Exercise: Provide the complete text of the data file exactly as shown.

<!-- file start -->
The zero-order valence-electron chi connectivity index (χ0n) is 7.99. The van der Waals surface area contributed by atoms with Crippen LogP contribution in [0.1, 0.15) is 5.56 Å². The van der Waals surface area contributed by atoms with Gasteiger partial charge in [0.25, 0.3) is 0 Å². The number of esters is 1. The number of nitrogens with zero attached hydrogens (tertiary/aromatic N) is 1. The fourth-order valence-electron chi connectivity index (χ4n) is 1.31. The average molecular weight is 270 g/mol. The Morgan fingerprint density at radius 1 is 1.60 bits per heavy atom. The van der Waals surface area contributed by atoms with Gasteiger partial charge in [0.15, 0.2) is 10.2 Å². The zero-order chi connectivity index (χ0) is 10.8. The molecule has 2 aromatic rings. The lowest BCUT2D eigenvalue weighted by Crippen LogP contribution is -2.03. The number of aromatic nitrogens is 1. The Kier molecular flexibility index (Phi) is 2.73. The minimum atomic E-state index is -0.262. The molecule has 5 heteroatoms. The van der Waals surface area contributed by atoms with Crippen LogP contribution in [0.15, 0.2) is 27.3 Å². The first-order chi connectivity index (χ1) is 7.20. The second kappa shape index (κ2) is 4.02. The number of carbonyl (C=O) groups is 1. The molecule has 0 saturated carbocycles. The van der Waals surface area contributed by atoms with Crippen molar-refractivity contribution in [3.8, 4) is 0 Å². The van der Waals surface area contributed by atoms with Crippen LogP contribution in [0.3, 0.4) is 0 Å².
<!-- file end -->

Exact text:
The zero-order valence-electron chi connectivity index (χ0n) is 7.99. The van der Waals surface area contributed by atoms with Crippen LogP contribution in [0.1, 0.15) is 5.56 Å². The van der Waals surface area contributed by atoms with Gasteiger partial charge in [0.25, 0.3) is 0 Å². The number of esters is 1. The number of nitrogens with zero attached hydrogens (tertiary/aromatic N) is 1. The fourth-order valence-electron chi connectivity index (χ4n) is 1.31. The average molecular weight is 270 g/mol. The Morgan fingerprint density at radius 1 is 1.60 bits per heavy atom. The van der Waals surface area contributed by atoms with Gasteiger partial charge in [0.15, 0.2) is 10.2 Å². The zero-order chi connectivity index (χ0) is 10.8. The molecule has 2 aromatic rings. The lowest BCUT2D eigenvalue weighted by Crippen LogP contribution is -2.03. The number of aromatic nitrogens is 1. The Kier molecular flexibility index (Phi) is 2.73. The minimum atomic E-state index is -0.262. The molecule has 5 heteroatoms. The van der Waals surface area contributed by atoms with Crippen LogP contribution in [0.15, 0.2) is 27.3 Å². The first-order chi connectivity index (χ1) is 7.20. The second kappa shape index (κ2) is 4.02. The number of carbonyl (C=O) groups is 1. The molecule has 0 saturated carbocycles. The van der Waals surface area contributed by atoms with Crippen molar-refractivity contribution in [3.8, 4) is 0 Å². The van der Waals surface area contributed by atoms with Crippen LogP contribution in [0.3, 0.4) is 0 Å².